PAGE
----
10 Ayurveda Secrets For A Healthy Gut

A mortar and pestle with turmeric root and seasonings.

Gut health isn’t as complicated as it sounds. But a vast majority of people all over the world are plagued with stomach problems brought about by irritable or sluggish digestion, despite eating all the right stuff and exercising too. Why does this happen and what consequences can it bring about?

 

A Sluggish Gut 

Thing is, even if you eat the best of diets, it can fail you if your body cannot digest and absorb the nutrients from your food. Along with this, if your body cannot eliminate toxins and waste, your health will suffer.

  • The first symptom of poor digestion is an irritable tummy. All stomach issues related to poor digestion (aka cramps, pain, bloating, constipation, or frequent loose stools) mean your gut health is poor.
  • Poor digestion means the cells of your body will not receive the fuel and nutrients they need to perform their basic functions and regenerate or repair. This happens because your digestive system is not able to absorb all the nutrients it should from food.
  • If there are too many toxins in your body, your body will generate and store more fat to lock these toxins away or go into an all-out inflammatory mode. Since a poor gut cannot throw out waste and toxins properly, this snowballs into a bigger issue.
  • Ultimately, this will all lead to fatigue, chronic digestive issues, autoimmune diseases, lowered immunity, slower metabolism, and weight gain.

 

Now, why does the gut become sluggish? Frankly, what you eat is only half of the story. According to Ayurveda, how you eat is the other half, meaning the more mindful you are of eating, the better your gut health will be. The whole approach to food needs to change for food to nourish you, rather than simply sustain you. Like Hippocrates said to let food be your medicine, it is the way you eat food that is key to a better, healthier, and happier gut.

 

1. Start Your Day With A Cleanse

There is a reason why going to the toilet is termed morning ablutions. If you clean your system out in the morning, you are effectively ridding it of toxins. Think of it as a bath, from the inside out. Digestion is effective as long as you manage to throw the waste out. The earlier you do this in the day, according to Ayurveda, the more efficient digestion you will have for the rest of the day. The normal toilet, according to Ayurveda, is the kind that happens at least once a day, preferably in the first hour of awakening.

 

2. The Importance Of Oral Hygiene

Ayurveda says digestion begins in the mouth—and it is 100% correct because it is in the mouth that food gets chewed into smaller particles. Saliva also contains many enzymes which begin to breakdown food particles into more basic nutrients. This is the reason why bread tastes sweet when chewed: the carbohydrates get broken down into sugar. So oral hygiene goes a long way in improving gut health. Brushing your teeth in the morning, along with cleansing your tongue and rinsing with warm water is ideal. If you have the time and the desire, oil pulling is also a great way to pacify vata, stoke agni, and be in better digestive health.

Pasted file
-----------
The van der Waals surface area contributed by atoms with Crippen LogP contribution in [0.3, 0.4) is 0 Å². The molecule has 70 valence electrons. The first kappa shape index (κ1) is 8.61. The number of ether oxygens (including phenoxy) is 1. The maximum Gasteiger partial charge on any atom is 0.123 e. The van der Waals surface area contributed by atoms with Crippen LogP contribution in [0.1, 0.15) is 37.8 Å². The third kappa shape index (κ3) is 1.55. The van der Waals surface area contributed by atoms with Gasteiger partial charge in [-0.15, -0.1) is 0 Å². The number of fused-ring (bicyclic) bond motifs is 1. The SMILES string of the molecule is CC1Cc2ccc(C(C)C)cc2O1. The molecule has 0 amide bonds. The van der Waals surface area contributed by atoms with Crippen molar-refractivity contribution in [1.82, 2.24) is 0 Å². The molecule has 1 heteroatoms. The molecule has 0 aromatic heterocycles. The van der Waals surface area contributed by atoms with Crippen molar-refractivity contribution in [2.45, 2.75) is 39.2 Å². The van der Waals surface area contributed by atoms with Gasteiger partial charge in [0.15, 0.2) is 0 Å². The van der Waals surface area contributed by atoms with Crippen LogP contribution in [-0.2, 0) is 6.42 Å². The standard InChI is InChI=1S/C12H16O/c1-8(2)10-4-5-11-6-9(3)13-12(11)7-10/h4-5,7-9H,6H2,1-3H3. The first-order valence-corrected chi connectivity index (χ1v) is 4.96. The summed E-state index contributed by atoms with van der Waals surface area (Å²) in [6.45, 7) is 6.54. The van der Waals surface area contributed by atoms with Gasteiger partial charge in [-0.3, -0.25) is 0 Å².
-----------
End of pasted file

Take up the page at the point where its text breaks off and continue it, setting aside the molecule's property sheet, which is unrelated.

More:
3. Hydrate Early

Drinking lemon and honey water in the morning (or just plain warm water) will hydrate you from the inside out. It will not only refresh you but also clear the digestive tract, refresh parched tissues, and improve gut health. It’s best to drink 1-2 glasses of warm water and wait for 10-20 minutes before you go for breakfast and that morning cuppa.

 

4. Eat Only When Hungry

Just because it is lunchtime or dinnertime doesn’t mean you should eat if your body is telling you it isn’t hungry. If your gut is telling you not to eat that pizza or indulge in a heavy meal, don’t. Grab fruit instead, or a bowl of steaming hot soup. When your stomach has digested everything in it, only then will it send you the signal to eat. And only then are its digestive enzymes strong enough to break down that food and give you good gut health. So if your body is asking you to skip a meal, skip it. Ayurveda prizes fasting as it gives the body a break, so if you are not feeling hungry enough, go on a detox day when all you eat are fruits and soups.

 

5. Be More Mindful While Eating

Very often we end up overeating because we are not paying attention to the flavors bursting on our tongue. Most of us eat while working or browsing through smartphones or watching the telly. So we eat too much, or all the wrong things. Try paying attention to the color, flavor, and texture of the food, and eat slower than you normally would. Chewing thoroughly also makes sure that the belly doesn’t have to work too hard in digesting the food the mouth should have done in the first place. After you have finished, give it another 10 minutes before you dive back to work. Take a stroll, sit in vajra-asana, or just breathe and do nothing to let the digestive fire work its magic.